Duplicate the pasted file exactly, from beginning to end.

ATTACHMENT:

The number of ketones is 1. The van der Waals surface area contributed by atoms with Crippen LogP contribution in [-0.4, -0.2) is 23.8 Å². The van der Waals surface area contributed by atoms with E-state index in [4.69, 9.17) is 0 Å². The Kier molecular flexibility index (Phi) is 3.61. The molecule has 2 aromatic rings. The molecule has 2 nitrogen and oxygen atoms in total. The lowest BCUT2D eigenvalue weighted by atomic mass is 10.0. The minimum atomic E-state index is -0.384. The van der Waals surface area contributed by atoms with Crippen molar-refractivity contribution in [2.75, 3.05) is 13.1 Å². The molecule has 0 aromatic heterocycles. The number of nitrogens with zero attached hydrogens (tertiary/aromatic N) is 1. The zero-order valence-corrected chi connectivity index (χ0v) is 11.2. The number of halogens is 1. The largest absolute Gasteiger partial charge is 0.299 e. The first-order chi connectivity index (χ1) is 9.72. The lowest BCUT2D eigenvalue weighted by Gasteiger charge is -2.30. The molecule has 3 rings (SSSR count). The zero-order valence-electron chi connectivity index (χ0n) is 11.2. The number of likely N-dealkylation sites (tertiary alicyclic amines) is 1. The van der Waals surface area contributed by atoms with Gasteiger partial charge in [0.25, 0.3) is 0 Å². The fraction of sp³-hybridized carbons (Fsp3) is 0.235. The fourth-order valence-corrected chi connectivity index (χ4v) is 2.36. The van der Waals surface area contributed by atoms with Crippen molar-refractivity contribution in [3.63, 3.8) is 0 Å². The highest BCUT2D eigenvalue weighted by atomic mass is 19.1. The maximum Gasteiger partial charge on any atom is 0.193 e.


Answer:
The number of ketones is 1. The van der Waals surface area contributed by atoms with Crippen LogP contribution in [-0.4, -0.2) is 23.8 Å². The van der Waals surface area contributed by atoms with E-state index in [4.69, 9.17) is 0 Å². The Kier molecular flexibility index (Phi) is 3.61. The molecule has 2 aromatic rings. The molecule has 2 nitrogen and oxygen atoms in total. The lowest BCUT2D eigenvalue weighted by atomic mass is 10.0. The minimum atomic E-state index is -0.384. The van der Waals surface area contributed by atoms with Crippen molar-refractivity contribution in [2.75, 3.05) is 13.1 Å². The molecule has 0 aromatic heterocycles. The number of nitrogens with zero attached hydrogens (tertiary/aromatic N) is 1. The zero-order valence-corrected chi connectivity index (χ0v) is 11.2. The number of halogens is 1. The largest absolute Gasteiger partial charge is 0.299 e. The first-order chi connectivity index (χ1) is 9.72. The lowest BCUT2D eigenvalue weighted by Gasteiger charge is -2.30. The molecule has 3 rings (SSSR count). The zero-order valence-electron chi connectivity index (χ0n) is 11.2. The number of likely N-dealkylation sites (tertiary alicyclic amines) is 1. The van der Waals surface area contributed by atoms with Gasteiger partial charge in [0.25, 0.3) is 0 Å². The fraction of sp³-hybridized carbons (Fsp3) is 0.235. The fourth-order valence-corrected chi connectivity index (χ4v) is 2.36. The van der Waals surface area contributed by atoms with Crippen molar-refractivity contribution in [3.63, 3.8) is 0 Å². The highest BCUT2D eigenvalue weighted by atomic mass is 19.1. The maximum Gasteiger partial charge on any atom is 0.193 e.